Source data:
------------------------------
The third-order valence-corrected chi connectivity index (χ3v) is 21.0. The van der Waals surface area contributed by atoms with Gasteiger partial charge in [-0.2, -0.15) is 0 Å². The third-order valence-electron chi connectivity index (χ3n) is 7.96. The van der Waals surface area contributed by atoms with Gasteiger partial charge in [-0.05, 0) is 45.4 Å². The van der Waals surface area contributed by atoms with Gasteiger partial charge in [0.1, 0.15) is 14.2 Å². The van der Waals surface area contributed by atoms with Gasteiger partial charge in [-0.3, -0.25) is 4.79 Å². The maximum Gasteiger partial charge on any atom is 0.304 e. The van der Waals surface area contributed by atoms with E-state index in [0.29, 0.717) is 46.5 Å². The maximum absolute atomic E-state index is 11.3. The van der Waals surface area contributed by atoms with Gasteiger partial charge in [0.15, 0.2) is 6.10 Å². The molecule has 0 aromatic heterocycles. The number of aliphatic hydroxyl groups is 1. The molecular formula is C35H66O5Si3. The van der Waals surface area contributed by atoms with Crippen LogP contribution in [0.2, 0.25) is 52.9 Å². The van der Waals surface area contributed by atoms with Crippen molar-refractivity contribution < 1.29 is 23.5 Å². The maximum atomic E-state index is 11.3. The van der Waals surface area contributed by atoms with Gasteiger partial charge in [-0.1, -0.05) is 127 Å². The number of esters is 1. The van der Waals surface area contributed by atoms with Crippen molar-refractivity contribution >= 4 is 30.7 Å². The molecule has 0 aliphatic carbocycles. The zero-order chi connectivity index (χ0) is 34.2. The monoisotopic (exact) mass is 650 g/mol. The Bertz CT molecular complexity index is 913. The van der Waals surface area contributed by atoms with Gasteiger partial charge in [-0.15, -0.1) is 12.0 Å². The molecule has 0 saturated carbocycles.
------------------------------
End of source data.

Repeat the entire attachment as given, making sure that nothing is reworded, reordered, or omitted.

The third-order valence-corrected chi connectivity index (χ3v) is 21.0. The van der Waals surface area contributed by atoms with Gasteiger partial charge in [-0.2, -0.15) is 0 Å². The third-order valence-electron chi connectivity index (χ3n) is 7.96. The van der Waals surface area contributed by atoms with Gasteiger partial charge in [-0.05, 0) is 45.4 Å². The van der Waals surface area contributed by atoms with Gasteiger partial charge in [0.1, 0.15) is 14.2 Å². The van der Waals surface area contributed by atoms with Gasteiger partial charge in [-0.3, -0.25) is 4.79 Å². The maximum Gasteiger partial charge on any atom is 0.304 e. The van der Waals surface area contributed by atoms with E-state index in [0.29, 0.717) is 46.5 Å². The maximum absolute atomic E-state index is 11.3. The van der Waals surface area contributed by atoms with Gasteiger partial charge in [0.15, 0.2) is 6.10 Å². The molecule has 0 aromatic heterocycles. The number of aliphatic hydroxyl groups is 1. The molecular formula is C35H66O5Si3. The van der Waals surface area contributed by atoms with Crippen LogP contribution in [0.2, 0.25) is 52.9 Å². The van der Waals surface area contributed by atoms with Crippen molar-refractivity contribution < 1.29 is 23.5 Å². The maximum atomic E-state index is 11.3. The van der Waals surface area contributed by atoms with Gasteiger partial charge in [-0.1, -0.05) is 127 Å². The number of esters is 1. The van der Waals surface area contributed by atoms with Crippen molar-refractivity contribution >= 4 is 30.7 Å². The molecule has 0 aliphatic carbocycles. The zero-order chi connectivity index (χ0) is 34.2. The monoisotopic (exact) mass is 650 g/mol. The Bertz CT molecular complexity index is 913. The van der Waals surface area contributed by atoms with Gasteiger partial charge in [-0.15, -0.1) is 12.0 Å². The molecule has 0 saturated carbocycles.